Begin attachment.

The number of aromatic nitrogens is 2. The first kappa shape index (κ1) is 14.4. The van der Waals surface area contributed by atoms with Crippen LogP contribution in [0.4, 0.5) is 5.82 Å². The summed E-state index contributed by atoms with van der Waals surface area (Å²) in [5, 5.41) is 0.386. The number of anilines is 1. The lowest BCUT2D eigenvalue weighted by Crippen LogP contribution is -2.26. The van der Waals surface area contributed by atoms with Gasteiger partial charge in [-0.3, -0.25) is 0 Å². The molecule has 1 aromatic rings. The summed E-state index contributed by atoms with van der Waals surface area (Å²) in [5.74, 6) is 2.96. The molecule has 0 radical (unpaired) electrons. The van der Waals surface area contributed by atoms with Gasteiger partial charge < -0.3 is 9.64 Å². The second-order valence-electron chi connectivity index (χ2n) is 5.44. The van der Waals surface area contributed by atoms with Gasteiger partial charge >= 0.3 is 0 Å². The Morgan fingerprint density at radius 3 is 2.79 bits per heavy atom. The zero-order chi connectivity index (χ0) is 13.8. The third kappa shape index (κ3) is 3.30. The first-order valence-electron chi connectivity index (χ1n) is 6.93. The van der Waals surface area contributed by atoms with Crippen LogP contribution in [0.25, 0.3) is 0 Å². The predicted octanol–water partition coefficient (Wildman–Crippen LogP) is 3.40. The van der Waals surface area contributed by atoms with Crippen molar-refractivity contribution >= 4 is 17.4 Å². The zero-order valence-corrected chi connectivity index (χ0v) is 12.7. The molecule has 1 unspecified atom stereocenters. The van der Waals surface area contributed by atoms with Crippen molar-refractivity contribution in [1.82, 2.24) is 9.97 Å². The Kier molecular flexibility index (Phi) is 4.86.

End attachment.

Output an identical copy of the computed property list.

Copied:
The number of aromatic nitrogens is 2. The first kappa shape index (κ1) is 14.4. The van der Waals surface area contributed by atoms with Crippen LogP contribution in [0.4, 0.5) is 5.82 Å². The summed E-state index contributed by atoms with van der Waals surface area (Å²) in [5, 5.41) is 0.386. The number of anilines is 1. The lowest BCUT2D eigenvalue weighted by Crippen LogP contribution is -2.26. The van der Waals surface area contributed by atoms with Gasteiger partial charge in [-0.3, -0.25) is 0 Å². The molecule has 1 aromatic rings. The summed E-state index contributed by atoms with van der Waals surface area (Å²) in [5.74, 6) is 2.96. The molecule has 0 radical (unpaired) electrons. The van der Waals surface area contributed by atoms with Gasteiger partial charge < -0.3 is 9.64 Å². The second-order valence-electron chi connectivity index (χ2n) is 5.44. The van der Waals surface area contributed by atoms with Gasteiger partial charge >= 0.3 is 0 Å². The Morgan fingerprint density at radius 3 is 2.79 bits per heavy atom. The zero-order chi connectivity index (χ0) is 13.8. The third kappa shape index (κ3) is 3.30. The first-order valence-electron chi connectivity index (χ1n) is 6.93. The van der Waals surface area contributed by atoms with Crippen LogP contribution in [0.25, 0.3) is 0 Å². The predicted octanol–water partition coefficient (Wildman–Crippen LogP) is 3.40. The van der Waals surface area contributed by atoms with Crippen molar-refractivity contribution >= 4 is 17.4 Å². The zero-order valence-corrected chi connectivity index (χ0v) is 12.7. The molecule has 1 unspecified atom stereocenters. The van der Waals surface area contributed by atoms with Crippen molar-refractivity contribution in [1.82, 2.24) is 9.97 Å². The Kier molecular flexibility index (Phi) is 4.86.